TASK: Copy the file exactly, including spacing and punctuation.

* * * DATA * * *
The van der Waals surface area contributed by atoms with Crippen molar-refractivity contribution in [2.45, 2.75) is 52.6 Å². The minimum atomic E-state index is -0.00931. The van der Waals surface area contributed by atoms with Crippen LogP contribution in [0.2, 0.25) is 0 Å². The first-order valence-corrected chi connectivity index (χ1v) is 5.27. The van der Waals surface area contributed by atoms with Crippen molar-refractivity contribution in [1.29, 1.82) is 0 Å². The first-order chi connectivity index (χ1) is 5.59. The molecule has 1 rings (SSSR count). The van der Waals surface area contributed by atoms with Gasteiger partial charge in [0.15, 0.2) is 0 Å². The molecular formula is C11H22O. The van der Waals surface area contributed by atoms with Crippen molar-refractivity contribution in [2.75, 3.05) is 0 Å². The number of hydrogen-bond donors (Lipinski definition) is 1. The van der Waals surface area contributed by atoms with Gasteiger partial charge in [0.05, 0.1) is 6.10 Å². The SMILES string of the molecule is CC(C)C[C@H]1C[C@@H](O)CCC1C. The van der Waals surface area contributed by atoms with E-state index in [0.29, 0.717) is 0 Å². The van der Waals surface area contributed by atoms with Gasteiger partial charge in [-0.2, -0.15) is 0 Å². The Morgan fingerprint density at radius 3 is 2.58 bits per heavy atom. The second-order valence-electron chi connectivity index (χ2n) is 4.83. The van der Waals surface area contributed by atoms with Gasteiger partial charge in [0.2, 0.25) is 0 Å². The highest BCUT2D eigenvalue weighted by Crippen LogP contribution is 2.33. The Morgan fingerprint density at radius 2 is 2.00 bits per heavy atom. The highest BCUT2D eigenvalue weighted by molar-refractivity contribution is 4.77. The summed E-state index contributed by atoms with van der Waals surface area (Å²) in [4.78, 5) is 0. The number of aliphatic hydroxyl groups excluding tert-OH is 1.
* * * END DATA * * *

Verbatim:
The van der Waals surface area contributed by atoms with Crippen molar-refractivity contribution in [2.45, 2.75) is 52.6 Å². The minimum atomic E-state index is -0.00931. The van der Waals surface area contributed by atoms with Crippen LogP contribution in [0.2, 0.25) is 0 Å². The first-order valence-corrected chi connectivity index (χ1v) is 5.27. The van der Waals surface area contributed by atoms with Crippen molar-refractivity contribution in [1.29, 1.82) is 0 Å². The first-order chi connectivity index (χ1) is 5.59. The molecule has 1 rings (SSSR count). The van der Waals surface area contributed by atoms with Gasteiger partial charge in [0.15, 0.2) is 0 Å². The molecular formula is C11H22O. The van der Waals surface area contributed by atoms with Crippen molar-refractivity contribution in [2.75, 3.05) is 0 Å². The number of hydrogen-bond donors (Lipinski definition) is 1. The van der Waals surface area contributed by atoms with Gasteiger partial charge in [0.05, 0.1) is 6.10 Å². The SMILES string of the molecule is CC(C)C[C@H]1C[C@@H](O)CCC1C. The van der Waals surface area contributed by atoms with E-state index in [0.29, 0.717) is 0 Å². The van der Waals surface area contributed by atoms with Gasteiger partial charge in [-0.2, -0.15) is 0 Å². The Morgan fingerprint density at radius 3 is 2.58 bits per heavy atom. The second-order valence-electron chi connectivity index (χ2n) is 4.83. The van der Waals surface area contributed by atoms with Gasteiger partial charge in [0.2, 0.25) is 0 Å². The highest BCUT2D eigenvalue weighted by Crippen LogP contribution is 2.33. The Morgan fingerprint density at radius 2 is 2.00 bits per heavy atom. The highest BCUT2D eigenvalue weighted by molar-refractivity contribution is 4.77. The summed E-state index contributed by atoms with van der Waals surface area (Å²) in [4.78, 5) is 0. The number of aliphatic hydroxyl groups excluding tert-OH is 1.